Thursday, May 17, 2018

The State of Conan Gaming

I feel a bit bad for saying this. As anyone who knows me will tell you, I generally don't write negative reviews of product, as I find them unhelpful and only harmful to the product sales. However, this one in particular has been grating on me for quite some time and I need to get it off my chest.

Thus, I'm going to say this up front: Do not fail to give this game a look based on what I say here. a LOT of people are enjoying it and by all reports it's doing well. The guys I've spoken to at Modiphius are nice guys and should be supported. I congratulate them on doing well. The following is my opinion only, and I have reason to believe I'm in the minority on it.

Okay, so here goes.

The more I read the Modiphius Conan RPG, the more I try to get into it...the less I like it. I love Conan more than any other fantasy property except Star Wars, and when this game was announced and I heard the dream team behind it, I was so excited. Then the playtest previews came out and my heart sank. I stuck with it, bid at a higher pledge level in the Kickstarter, hoping it would improve on final release.

It didn't.

I've tried for well over a year now to try and get into the game. I've delved deeply into it, ran simulations with the system, tried my hardest to sift through the arcane mechanics. At some point I have to accept that my beloved Conan has been taken away from me by a company more interested in foisting their pet house system on the world than they were in doing justice to the character and world through the rules presented.

The Rules System

The system just grates on me with its overly complicated, molasses-slow, "leave the dice on the table," "wait for everyone to figure out what they want to do with their momentum" method slowing the play to a crawl. The system itself is clunky and suffers from a dependence on several different and wildly disparate core design concepts--dice pools, success levels, sliding difficulty numbers, the generation of momentum points to drive the story (which should be driven by role play)--all cobbled together to form a largely incoherent whole.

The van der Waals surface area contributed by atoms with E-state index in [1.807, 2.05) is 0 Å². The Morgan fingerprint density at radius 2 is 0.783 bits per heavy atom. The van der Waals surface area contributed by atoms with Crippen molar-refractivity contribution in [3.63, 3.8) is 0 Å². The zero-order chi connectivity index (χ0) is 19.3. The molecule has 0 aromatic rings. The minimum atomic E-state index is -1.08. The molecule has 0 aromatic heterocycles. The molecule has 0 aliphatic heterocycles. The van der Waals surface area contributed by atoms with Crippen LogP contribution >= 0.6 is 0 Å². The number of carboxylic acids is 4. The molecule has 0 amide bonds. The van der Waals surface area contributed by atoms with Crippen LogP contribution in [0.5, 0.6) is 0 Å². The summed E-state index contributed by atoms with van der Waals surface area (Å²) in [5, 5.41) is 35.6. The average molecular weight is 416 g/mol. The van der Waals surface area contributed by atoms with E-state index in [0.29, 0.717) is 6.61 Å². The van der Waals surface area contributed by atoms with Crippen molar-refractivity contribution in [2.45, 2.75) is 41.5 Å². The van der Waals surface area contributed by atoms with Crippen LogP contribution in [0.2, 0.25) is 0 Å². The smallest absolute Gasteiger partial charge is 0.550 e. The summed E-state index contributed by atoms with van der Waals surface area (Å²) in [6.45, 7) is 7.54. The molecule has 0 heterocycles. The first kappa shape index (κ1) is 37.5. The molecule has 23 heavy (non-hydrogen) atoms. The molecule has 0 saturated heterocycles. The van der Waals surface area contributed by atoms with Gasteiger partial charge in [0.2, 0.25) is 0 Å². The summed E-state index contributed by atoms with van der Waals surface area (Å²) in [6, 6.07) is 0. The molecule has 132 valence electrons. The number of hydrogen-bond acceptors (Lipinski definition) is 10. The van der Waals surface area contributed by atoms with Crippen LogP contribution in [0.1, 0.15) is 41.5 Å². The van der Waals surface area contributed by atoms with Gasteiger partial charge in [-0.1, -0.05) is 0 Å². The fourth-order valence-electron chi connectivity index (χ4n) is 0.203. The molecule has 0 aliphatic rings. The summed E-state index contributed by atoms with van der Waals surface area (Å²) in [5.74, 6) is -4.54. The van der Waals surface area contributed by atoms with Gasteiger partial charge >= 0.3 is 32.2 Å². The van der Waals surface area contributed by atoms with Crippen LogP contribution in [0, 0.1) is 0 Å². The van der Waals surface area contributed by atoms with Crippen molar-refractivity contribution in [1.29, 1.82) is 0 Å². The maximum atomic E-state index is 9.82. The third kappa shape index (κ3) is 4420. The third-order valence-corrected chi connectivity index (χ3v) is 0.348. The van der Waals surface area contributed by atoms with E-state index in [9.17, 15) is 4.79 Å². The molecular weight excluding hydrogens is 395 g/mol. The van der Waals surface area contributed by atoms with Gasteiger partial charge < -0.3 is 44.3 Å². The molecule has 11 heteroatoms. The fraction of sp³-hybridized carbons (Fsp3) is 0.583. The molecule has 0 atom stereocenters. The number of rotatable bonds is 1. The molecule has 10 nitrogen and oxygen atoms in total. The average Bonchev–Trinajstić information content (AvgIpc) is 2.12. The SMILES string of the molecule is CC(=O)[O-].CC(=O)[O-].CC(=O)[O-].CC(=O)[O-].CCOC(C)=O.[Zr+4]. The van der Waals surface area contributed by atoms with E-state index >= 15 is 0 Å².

First, you have to determine the target number for your check, which is a roll-under target based on your abilities and skills. Then, you have to determine your dice pool for the check, which is a base of 2d20 plus other situational factors, and any momentum you want to spend that you were smart enough to think to save from prior dice rolls, plus if you want to give Doom to the GM, who can then spend that like momentum for his guys, and you then need to obtain a number of successes based on the difficulty at hand, with each d20 rolling under your target number as a success.

Any leftover successes are that coveted momentum, and you'll need that because that's the only way you can do special things in the game, like disarm opponents or win social contests. In any contest, the winner isn't the person who better succeeds on their roll, it's the one who generates the most momentum, which is really splitting hairs because when you think about it, the person who succeeds better is probably going to generate more momentum anyway.